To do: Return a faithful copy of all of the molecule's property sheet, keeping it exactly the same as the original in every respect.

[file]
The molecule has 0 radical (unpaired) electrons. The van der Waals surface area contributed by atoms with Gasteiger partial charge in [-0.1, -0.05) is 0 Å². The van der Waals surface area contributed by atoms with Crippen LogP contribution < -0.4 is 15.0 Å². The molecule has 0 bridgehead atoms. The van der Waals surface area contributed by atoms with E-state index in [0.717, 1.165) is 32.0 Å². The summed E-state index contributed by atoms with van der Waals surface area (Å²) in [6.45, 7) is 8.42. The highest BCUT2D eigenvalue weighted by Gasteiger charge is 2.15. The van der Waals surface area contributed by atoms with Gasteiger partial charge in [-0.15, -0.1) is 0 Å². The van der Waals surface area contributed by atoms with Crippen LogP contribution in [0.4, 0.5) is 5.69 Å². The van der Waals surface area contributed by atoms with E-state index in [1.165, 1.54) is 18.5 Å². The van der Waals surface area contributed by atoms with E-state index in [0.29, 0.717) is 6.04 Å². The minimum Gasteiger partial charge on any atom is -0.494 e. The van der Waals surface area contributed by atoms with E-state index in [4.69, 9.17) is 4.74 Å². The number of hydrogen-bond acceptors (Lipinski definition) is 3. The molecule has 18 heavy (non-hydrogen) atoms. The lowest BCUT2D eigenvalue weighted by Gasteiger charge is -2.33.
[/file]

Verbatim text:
The molecule has 0 radical (unpaired) electrons. The van der Waals surface area contributed by atoms with Gasteiger partial charge in [-0.1, -0.05) is 0 Å². The van der Waals surface area contributed by atoms with Crippen LogP contribution < -0.4 is 15.0 Å². The molecule has 0 bridgehead atoms. The van der Waals surface area contributed by atoms with E-state index in [0.717, 1.165) is 32.0 Å². The summed E-state index contributed by atoms with van der Waals surface area (Å²) in [6.45, 7) is 8.42. The highest BCUT2D eigenvalue weighted by Gasteiger charge is 2.15. The van der Waals surface area contributed by atoms with Gasteiger partial charge in [-0.15, -0.1) is 0 Å². The van der Waals surface area contributed by atoms with Crippen LogP contribution in [0.4, 0.5) is 5.69 Å². The van der Waals surface area contributed by atoms with E-state index in [1.165, 1.54) is 18.5 Å². The van der Waals surface area contributed by atoms with E-state index in [0.29, 0.717) is 6.04 Å². The minimum Gasteiger partial charge on any atom is -0.494 e. The van der Waals surface area contributed by atoms with E-state index in [4.69, 9.17) is 4.74 Å². The number of hydrogen-bond acceptors (Lipinski definition) is 3. The molecule has 18 heavy (non-hydrogen) atoms. The lowest BCUT2D eigenvalue weighted by Gasteiger charge is -2.33.